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Why testing for Covid-19 is still important

Covid-19 testing numbers are dropping in the US. And that’s bad news.

Without testing, there’s no way to keep track of where the pandemic is headed and whether vaccines are working. And there’s no way to make use of one of the most important tools for fighting infectious diseases: contact tracing.

“While the public may view vaccination as a priority right now – and it is a priority – widespread testing still is essential for infection control,” Romney Humphries, medical director of the Clinical Microbiology Laboratory at Vanderbilt University Medical Center, said during an Infectious Diseases Society of America briefing Thursday.

 

“This will help us track the real impact. Are we truly seeing a reduction in cases?” she said. Testing can also help track variants.

The US has recorded an average of about 1.5 million Covid-19 tests per day over recent days, according to data from The COVID Tracking Project.

That’s about 26% fewer than the average in mid-January, when the US hit a peak seven-day average of more than 2 million tests reported on January 15. The rate has begun to pick up again, but only slightly.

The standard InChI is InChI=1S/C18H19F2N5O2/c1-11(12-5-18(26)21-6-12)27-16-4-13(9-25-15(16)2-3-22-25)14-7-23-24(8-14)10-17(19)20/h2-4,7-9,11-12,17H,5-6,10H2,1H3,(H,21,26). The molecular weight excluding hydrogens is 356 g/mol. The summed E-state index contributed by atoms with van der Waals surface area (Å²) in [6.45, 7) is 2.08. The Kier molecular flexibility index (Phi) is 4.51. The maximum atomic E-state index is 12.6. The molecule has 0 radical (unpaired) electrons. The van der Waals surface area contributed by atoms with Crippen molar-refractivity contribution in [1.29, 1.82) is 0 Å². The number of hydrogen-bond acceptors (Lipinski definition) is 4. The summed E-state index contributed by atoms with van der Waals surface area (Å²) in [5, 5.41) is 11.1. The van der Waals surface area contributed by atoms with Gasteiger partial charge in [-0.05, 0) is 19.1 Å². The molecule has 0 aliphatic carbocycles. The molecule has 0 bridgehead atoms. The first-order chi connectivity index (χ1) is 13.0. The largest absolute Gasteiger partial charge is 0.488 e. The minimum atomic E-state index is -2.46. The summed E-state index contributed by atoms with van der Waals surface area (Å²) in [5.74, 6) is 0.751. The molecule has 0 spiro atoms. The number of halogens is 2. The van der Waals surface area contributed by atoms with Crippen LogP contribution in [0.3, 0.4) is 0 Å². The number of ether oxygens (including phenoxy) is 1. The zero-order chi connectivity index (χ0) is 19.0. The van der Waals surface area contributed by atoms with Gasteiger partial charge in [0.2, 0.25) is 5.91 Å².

“If we don’t test, we don’t know how much infection is there,” Dr. Mary Hayden, chief of the Division of Infectious Diseases and director of the Division of Clinical Microbiology at Rush University Medical Center, said during the IDSA briefing.

She added that while infection rates have fallen, they are still high, and in some places higher than they were over the summer.

Daily Community Profile Reports from the White House Covid-19 team have been tracking various indicators, including testing.

 

In terms of testing rates, a seven-day daily average of at least five tests for every 100 people is ideal. But in a report published this week, only five states reached that threshold over seven-day period, landing them in the “dark green” category: Rhode Island, Vermont, Massachusetts, New York and Alaska.

Eight states were in the “red” or “dark red,” which meant that there was less than one test for every 100 people. States in this category were Oklahoma, Missouri, South Dakota, Mississippi, New Hampshire, California and Georgia.

With the current spread of infection, Hayden said that she doesn’t think the country is at a place where it can be relaxing overall strategies and reducing testing.

Testing is also an important tool for reasons beyond diagnostics, including determining quarantine requirements and tracking the evolution of the pandemic, Humphries said.

“I think one of the hugest messages is for the public: if you have symptoms, it is so important for you to go in and be tested and determine if you’re positive or not,” said Humphries.

What is being seen in labs and from data is a reduction in the number of people who are coming in to be tested based on symptoms, according to Humphries.